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NCJRS Abstract

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NCJ Number: 97573 Find in a Library
Title: Analysis of the State Aid for Police Protection Program
Corporate Author: Maryland Dept of Fiscal Services
United States of America
Date Published: 1984
Page Count: 23
Sponsoring Agency: Maryland Dept of Fiscal Services
Annapolis, MD 21401
Format: Document
Language: English
Country: United States of America
Annotation: This report discusses the background of the State Aid for Police Protection Program in Maryland, highlights program and formula changes, and describes the impact of program funding changes.
Abstract: The Maryland General Assembly adopted the program and the funding formula in 1968 to provide State support for adequate police protection at the local level. The funding formula had four basic provisions. The first provision, basic expenditure, allows the State to assist all subdivisions to maintain at least a minimal police service, up to $6.00 per capita. The second provision, share above basic expenditure, provides that the State would share in 25 percent of any police expenditures over $6.00 per capita. The third provision, minimum grant, requires that the total police aid grant for any subdivision would be at least $1.50 per capita. The fourth provision, municipal share, states that municipalities within a county share in the total police aid provided to that subdivision in direct proportion to their relative police expenditures. The State Aid for Police Protection program has undergone numerous changes since 1968 which have greatly increased the funding and complexity of the program. In many cases, the piecemeal changes added additional layers of grants rather than altered the existing grant formula. The current formula is administered by the Maryland State Police. Based on an analysis of 5 fiscal years (1969, 1970, 1976, 1979, and 1981) in which there were major increases in the level of police aid, the report concludes that police aid is distributed primarily on a per capita basis and that the same result could be obtained with a greatly simplified formula. It finds that if the current police aid formula remains unchanged, Baltimore City's allocation will decrease at the rate of over $500,000 annually for the foreseeable future. Suggestions for avoiding this allocation decrease by enacting legislative changes are offered. A total of 14 data tables are included.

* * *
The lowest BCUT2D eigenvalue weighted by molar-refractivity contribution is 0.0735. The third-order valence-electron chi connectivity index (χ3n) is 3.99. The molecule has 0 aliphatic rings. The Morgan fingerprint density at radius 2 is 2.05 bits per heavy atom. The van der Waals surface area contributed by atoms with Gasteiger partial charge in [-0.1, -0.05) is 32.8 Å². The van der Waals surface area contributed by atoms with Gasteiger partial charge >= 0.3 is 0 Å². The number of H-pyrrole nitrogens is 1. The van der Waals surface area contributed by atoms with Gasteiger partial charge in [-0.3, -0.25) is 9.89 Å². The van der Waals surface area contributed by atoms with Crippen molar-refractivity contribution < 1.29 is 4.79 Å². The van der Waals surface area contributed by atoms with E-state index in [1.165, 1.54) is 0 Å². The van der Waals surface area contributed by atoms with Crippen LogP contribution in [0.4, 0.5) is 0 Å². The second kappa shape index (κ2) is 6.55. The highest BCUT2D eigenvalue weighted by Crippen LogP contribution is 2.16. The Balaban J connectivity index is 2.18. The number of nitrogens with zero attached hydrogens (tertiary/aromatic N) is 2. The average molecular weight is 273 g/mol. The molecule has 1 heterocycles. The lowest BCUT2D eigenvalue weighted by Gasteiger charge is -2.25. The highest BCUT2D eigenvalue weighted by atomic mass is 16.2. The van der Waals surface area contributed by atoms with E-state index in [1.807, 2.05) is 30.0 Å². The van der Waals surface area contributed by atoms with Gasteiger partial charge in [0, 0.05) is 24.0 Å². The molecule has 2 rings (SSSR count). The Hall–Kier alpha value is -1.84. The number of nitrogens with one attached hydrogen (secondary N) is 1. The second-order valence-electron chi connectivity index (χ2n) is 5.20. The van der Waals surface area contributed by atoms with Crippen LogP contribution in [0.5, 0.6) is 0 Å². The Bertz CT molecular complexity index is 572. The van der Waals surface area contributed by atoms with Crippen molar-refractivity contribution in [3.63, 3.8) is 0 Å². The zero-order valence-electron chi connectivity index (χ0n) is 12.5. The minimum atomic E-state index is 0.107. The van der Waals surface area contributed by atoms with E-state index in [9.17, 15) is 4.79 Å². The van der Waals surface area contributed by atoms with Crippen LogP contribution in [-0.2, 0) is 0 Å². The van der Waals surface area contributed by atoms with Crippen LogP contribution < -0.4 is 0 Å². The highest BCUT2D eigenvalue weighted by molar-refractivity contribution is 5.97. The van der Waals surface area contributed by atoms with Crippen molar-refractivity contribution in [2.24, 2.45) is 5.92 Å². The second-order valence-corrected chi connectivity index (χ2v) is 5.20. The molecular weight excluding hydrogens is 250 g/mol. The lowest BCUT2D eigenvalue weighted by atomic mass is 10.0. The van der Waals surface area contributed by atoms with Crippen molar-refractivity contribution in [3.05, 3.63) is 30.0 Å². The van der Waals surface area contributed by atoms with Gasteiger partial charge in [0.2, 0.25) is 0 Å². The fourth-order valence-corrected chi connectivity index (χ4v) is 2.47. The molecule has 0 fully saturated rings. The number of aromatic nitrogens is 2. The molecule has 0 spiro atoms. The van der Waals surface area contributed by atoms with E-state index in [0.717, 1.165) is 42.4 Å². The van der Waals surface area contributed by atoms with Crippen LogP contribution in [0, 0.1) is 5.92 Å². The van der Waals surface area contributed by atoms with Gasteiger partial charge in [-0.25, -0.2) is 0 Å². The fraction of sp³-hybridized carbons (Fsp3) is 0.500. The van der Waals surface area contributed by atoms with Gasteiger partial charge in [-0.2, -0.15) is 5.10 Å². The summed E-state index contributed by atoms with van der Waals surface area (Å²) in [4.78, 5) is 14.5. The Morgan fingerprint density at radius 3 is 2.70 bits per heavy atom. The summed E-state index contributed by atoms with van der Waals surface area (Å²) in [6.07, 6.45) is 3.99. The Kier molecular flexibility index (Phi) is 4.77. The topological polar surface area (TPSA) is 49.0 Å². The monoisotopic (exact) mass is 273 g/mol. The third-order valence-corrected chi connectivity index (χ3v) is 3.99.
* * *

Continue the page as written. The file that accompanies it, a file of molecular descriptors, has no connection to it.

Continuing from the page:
Index Term(s): Maryland; Police expenditures; State laws
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